Data collection for each test commenced following 15 min of undisturbed rest in the supine position. An initial baseline collection period (Table 1) was followed by lower body negative pressure (LBNP) at either −15 mmHg or −40 mmHg, the order of which varied across participants. Exposure to each LBNP stimulus lasted for 5 min and was followed by 5 min of rest at atmospheric pressure.
After the control LBNP trials, sublingual NG (0.4 mg/metered dose Nitrolingual Pumpspray; Aventis) was administered to deliver exogenous NO. The effects of NG were studied between 2 and 10 min following its application. Beginning at 2 min post-NG application, a baseline measurement was made (2 min) reflecting changes due to NG. Immediately following this measurement, LBNP was initiated at a level of either −15 mmHg or −40 mmHg (4 min); again the order of LBNP level varied between participants but only one level was used in this test due to the transient effect of NG administration. The timing of LBNP and CPT protocols was designed so that the peak reflex response occurred with the maximal NO effect, which is between 4 and 6 min postadministration [Bressler et al., (3)]. Upon return to atmospheric pressure, participants were allowed a 2-min recovery, after which an additional period of baseline NG data collection was conducted.
Protocol 2: cold pressor test and NG.
On the different day, and following 15 min of supine rest, baseline data were collected. Subsequently, data were collected for 5 min during which the participant's foot was immersed in an ice-water bath (4°C), a CPT. This 5-min CPT was followed by a 30-min period of quiet supine rest for recovery. After having reestablished baseline conditions, sublingual NG was administered as in protocol 1. The application of this second NG dose was simultaneously combined with the application of LBNP, at the level that had not been tested in combination with NG during the earlier protocol (either −15 mmHg or −40 mmHg). Two minutes of adaptation to the LBNP was provided prior to data collection. Upon termination of LBNP, and immediately following return to atmospheric pressure, the participant's foot was again submerged in an ice-water bath to examine the combined effects of NG and CPT.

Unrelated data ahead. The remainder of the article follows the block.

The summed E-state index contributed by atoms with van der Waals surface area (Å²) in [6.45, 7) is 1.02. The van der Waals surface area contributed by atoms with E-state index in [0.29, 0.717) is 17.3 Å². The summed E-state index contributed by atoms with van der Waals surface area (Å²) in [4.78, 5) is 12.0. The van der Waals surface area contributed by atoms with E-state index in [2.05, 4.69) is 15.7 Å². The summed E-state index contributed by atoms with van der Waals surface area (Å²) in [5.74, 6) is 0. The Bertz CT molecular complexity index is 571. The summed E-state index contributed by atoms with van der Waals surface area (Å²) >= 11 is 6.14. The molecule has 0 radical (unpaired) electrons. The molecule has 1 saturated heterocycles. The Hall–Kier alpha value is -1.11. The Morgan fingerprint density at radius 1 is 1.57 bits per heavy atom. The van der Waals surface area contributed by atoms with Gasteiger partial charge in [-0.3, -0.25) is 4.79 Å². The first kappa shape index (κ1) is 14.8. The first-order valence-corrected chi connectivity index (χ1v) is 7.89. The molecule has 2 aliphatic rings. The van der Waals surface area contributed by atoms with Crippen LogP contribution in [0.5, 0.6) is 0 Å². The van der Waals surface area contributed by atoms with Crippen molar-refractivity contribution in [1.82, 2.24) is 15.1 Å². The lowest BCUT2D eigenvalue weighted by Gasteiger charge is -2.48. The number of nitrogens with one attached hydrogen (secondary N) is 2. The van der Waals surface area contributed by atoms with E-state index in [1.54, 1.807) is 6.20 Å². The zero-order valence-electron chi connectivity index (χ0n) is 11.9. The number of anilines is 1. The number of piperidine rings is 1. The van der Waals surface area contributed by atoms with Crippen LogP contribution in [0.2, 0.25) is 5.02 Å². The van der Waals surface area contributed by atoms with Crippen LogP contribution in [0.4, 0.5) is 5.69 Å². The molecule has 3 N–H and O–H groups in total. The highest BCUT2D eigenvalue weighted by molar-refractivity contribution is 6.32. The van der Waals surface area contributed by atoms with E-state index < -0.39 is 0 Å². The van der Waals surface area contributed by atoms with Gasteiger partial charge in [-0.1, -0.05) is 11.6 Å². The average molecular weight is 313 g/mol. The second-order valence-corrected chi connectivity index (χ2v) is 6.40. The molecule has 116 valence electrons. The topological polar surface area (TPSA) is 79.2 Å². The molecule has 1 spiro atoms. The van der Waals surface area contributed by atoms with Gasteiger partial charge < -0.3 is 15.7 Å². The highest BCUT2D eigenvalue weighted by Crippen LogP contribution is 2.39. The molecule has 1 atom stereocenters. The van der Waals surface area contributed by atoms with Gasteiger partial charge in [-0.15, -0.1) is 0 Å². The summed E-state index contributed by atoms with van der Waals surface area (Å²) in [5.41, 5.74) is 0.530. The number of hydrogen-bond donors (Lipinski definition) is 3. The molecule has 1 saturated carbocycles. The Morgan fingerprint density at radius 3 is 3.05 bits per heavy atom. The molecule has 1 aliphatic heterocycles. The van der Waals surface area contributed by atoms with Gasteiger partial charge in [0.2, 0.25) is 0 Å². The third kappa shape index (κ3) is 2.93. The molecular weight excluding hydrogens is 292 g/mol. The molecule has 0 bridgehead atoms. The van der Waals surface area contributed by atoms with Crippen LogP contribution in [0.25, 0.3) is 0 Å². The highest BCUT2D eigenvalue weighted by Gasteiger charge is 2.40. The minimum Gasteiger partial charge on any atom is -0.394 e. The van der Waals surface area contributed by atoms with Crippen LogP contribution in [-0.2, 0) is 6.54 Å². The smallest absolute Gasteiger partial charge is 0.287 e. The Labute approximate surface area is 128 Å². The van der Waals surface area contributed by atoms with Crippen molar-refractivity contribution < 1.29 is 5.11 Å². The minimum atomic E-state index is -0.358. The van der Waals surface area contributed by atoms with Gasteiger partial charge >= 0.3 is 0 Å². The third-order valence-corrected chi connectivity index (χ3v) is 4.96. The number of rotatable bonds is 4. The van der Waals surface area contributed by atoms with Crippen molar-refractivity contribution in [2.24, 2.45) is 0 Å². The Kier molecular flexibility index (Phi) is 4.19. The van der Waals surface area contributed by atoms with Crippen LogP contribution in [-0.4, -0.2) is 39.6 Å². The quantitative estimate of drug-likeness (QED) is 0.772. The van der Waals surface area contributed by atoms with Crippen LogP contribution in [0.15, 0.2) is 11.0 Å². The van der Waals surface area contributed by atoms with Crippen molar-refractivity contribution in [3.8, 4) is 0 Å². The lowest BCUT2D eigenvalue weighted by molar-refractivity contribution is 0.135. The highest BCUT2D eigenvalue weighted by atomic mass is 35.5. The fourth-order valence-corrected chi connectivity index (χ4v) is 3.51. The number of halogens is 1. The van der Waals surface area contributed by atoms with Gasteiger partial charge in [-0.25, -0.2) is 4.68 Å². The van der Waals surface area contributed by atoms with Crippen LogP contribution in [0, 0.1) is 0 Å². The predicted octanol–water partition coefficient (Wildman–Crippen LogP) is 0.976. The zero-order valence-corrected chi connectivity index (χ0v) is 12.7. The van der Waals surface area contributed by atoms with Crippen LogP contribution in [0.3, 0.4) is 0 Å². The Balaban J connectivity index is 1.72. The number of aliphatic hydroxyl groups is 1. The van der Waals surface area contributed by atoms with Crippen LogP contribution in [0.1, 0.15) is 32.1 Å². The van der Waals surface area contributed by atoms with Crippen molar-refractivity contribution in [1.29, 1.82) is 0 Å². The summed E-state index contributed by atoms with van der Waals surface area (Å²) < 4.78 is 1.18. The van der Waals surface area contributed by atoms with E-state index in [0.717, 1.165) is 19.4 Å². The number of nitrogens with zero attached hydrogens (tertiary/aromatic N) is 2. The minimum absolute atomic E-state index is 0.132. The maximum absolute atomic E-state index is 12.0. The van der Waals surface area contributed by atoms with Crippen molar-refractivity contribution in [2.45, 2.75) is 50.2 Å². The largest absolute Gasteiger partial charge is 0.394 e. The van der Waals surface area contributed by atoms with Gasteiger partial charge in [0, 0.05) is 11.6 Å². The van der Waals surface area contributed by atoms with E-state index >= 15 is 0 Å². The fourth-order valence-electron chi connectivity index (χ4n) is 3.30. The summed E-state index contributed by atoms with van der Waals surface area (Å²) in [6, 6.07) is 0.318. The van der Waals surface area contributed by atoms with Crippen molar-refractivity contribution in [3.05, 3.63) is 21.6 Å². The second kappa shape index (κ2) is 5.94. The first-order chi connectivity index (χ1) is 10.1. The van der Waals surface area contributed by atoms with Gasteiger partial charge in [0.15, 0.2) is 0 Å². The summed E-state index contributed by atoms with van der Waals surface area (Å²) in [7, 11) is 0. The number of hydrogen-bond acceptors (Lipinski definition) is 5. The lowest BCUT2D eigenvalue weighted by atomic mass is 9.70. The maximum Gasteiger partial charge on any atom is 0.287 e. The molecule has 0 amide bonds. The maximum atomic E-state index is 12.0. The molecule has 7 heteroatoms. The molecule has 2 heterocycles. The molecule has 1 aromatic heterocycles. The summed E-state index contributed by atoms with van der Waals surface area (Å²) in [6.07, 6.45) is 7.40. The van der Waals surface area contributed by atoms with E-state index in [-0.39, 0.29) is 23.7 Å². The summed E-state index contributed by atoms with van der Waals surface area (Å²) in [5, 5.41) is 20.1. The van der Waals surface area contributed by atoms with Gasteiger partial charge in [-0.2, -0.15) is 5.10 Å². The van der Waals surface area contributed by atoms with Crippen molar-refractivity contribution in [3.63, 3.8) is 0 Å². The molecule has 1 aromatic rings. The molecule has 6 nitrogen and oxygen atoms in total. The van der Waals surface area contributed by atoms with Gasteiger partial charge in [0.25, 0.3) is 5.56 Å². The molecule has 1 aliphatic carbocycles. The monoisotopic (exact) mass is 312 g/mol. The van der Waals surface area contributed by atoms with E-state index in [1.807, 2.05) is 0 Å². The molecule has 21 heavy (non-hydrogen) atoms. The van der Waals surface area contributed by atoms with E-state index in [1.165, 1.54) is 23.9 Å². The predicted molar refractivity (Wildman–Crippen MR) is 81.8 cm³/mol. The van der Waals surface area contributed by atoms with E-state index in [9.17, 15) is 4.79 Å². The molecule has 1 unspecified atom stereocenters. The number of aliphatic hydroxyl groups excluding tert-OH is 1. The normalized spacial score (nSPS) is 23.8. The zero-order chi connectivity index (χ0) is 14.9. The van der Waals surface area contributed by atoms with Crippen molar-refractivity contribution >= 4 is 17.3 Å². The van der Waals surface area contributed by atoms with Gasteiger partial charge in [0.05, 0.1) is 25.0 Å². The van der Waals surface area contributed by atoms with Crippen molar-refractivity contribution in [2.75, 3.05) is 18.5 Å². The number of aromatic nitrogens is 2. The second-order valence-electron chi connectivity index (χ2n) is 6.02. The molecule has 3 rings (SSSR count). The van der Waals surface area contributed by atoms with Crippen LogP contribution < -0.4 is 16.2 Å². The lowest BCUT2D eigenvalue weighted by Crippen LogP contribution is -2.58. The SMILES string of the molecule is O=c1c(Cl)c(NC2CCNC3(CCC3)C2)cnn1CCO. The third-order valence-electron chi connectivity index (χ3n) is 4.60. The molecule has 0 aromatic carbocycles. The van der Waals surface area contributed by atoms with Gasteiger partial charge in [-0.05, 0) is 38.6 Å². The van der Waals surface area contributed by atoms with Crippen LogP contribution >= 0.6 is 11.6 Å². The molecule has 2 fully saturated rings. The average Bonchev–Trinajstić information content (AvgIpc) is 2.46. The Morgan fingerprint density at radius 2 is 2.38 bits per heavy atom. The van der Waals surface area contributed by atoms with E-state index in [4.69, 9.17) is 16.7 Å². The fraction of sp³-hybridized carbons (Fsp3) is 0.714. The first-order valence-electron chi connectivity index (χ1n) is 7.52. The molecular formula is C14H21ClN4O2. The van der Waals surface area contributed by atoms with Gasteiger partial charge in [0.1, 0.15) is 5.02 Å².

Data acquisition: brachial artery images.
Brachial artery ultrasound images were acquired from the antecubital region of the right arm by utilizing a 10-MHz linear array transducer (System 5; GE/Vingmed, Horten, Norway). M-mode images were initially obtained at a frame rate of ∼24 frames/s from two-dimensional brachial images. Anatomical landmarks were documented to ensure the acquisition of images from the identical location during the separate recording sessions. Each M-mode image encompassed four cardiac cycles. Edge tracking software (32) determined the diameter over 2 to 4 cardiac cycles using the media-to-media distances. The peak and minimum values were extracted as the systolic and diastolic diameters, respectively. While accurate in determining diameter changes and reducing observer variability, this edge tracking approach tends to overestimate the luminal diameter by ∼3%, as it depends on particular contrast values and is calibrated based on the voxel dimensions (Shoemaker JK, unpublished observations).
For each experimental condition, a minimum of five M-mode images were recorded and stored online for later analysis. Specifically, during both control and NG-combined with LBNP (NG-LBMP) trials, images were obtained following a 2-min period of adaptation to the given level of negative pressure. During control and NG-combined with CPT (NG-CPT), images were obtained 1 min following the onset of ice-water submersion. NG baseline images were collected 2 min following drug administration, and additionally after 2 min of rest at atmospheric pressure following NG-LBNP. In all instances, the precise time of image acquisition was documented to ensure correspondence with simultaneously collected brachial pressure values, as required for calculation of distensibility.
Data analysis: distensibility.